Soloveva Inna Vladimirovna
National Research University Higher School of Economics
PhD, associate professor at Higher School of Economics since 2008. Main scientific interests concern the methodology of teaching English with the help of modern technology.

The article aims to assess to what extend the theoretical basis of communicative foreign language teaching harmonises with online education. For this purpose the concept of online language teaching is analysed and distinguished from “computer-based teaching” and “Internet-based teaching”. The theoretical basis of communicative approach and online teaching are proved to have the same principal element of teaching via active interaction.

Keywords: communicative approach, Internet-based teaching., modern technology in teaching, Online teaching, teaching foreign languages

Category: 13.00.00 Pedagogics

Article reference:
Коммуникативный подход в практике преподавания иностранных языков онлайн // Modern scientific researches and innovations. 2014. № 12. P. 3 [Electronic journal]. URL:

View this article in Russian

Online learning bears both opportunities and challenges for teachers and learners. Numerous studies indicate the degree of interest around the issue. However, the great majority focus on the students’ perspectives. Most research aims at identifying the ways to compensate the deficiencies of learning online. The majour concern is that student-to-student and student-to-instructor interaction is missing in Internet-based classes, making them less valuable to learners, which seriously damages their motivation.

Quite logically in the era of student-centered educational paradigm, the focus of online education research shifts to learners, and only a handful of papers address the teacher’s point of view (1). These few studies emphasise the double challenge that teaching through the use of technology means for instructors: it takes more than mastery of software and hardware – it takes an awareness of how this form influences the teaching process itself.

Even less research focuses on teaching foreign languages online, although it has already become a world-wide practice. “Many teachers are embracing this new form of course delivery as an opportunity. And just as many teachers perceive the move towards online courses as an ordeal, a threat or at least a source of stress” (2). The main teachers’ concern is the need to adjust their methods to the online format. Most of them use communicative approach that has proved its benefits for conventional, face-to-face classes, but still needs assessment in terms of online applicability.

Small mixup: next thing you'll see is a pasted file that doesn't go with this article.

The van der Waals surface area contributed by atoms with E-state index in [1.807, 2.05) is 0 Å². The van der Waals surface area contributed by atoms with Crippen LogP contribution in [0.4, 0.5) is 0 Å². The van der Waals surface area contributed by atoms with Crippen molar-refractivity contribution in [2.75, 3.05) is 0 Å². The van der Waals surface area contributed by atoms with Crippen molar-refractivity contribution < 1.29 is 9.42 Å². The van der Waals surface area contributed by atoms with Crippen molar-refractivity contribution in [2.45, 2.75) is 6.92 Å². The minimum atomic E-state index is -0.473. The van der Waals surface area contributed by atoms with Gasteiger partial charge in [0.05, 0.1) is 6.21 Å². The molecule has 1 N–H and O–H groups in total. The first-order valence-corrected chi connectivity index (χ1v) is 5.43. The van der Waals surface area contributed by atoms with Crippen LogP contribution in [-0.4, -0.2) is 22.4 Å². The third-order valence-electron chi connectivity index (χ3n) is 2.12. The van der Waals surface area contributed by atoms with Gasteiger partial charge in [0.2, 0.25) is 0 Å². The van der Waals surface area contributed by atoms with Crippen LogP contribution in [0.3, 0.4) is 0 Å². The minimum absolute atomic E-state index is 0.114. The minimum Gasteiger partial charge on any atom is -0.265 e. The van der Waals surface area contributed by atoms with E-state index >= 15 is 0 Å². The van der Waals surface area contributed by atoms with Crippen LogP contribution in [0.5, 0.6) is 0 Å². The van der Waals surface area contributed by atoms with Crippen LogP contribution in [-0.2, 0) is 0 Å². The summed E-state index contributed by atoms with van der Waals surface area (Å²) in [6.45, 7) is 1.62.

Basing on three years of teaching English via the Internet to groups and individual learners, I hypothesised that online teaching of foreign languages does not limit the application of communicative approach. So I aimed to assess to what extend the theoretical basis of communicative foreign language teaching harmonises with online education. Does the online format limits or broadens teachers’ opportunities to apply communicative approach? For this purpose I analysed the concept of online language teaching, revealed the theoretical basis of communicative approach and questioned its viability in cyberspace from the foreign language teacher’s point of view.

Online language teaching

First of all, we should distinguish between the two potentially confused concepts: online learning and online teaching. Obviously, the focus of writers’ attention defines the difference: speaking about online learning, authors concentrate on students’ problems and opportunities. Hockly and Clandfield define online learning as one that “takes place using a computer connected to the Internet as a tool for communication and learning” (3). The authors suggest no definition for the concept of online teaching, although it figures in the title of the book: Teaching Online: Tools and Techniques, Options and Opportunities. The reason might be that they wrote the handbook for educators with sufficient theoretical background. But can we say that learning and teaching online are just the two sides of the process, like buying and selling or giving and taking? Can we define online teaching as one that “takes place using a computer connected to the Internet as a tool for communication and teaching”?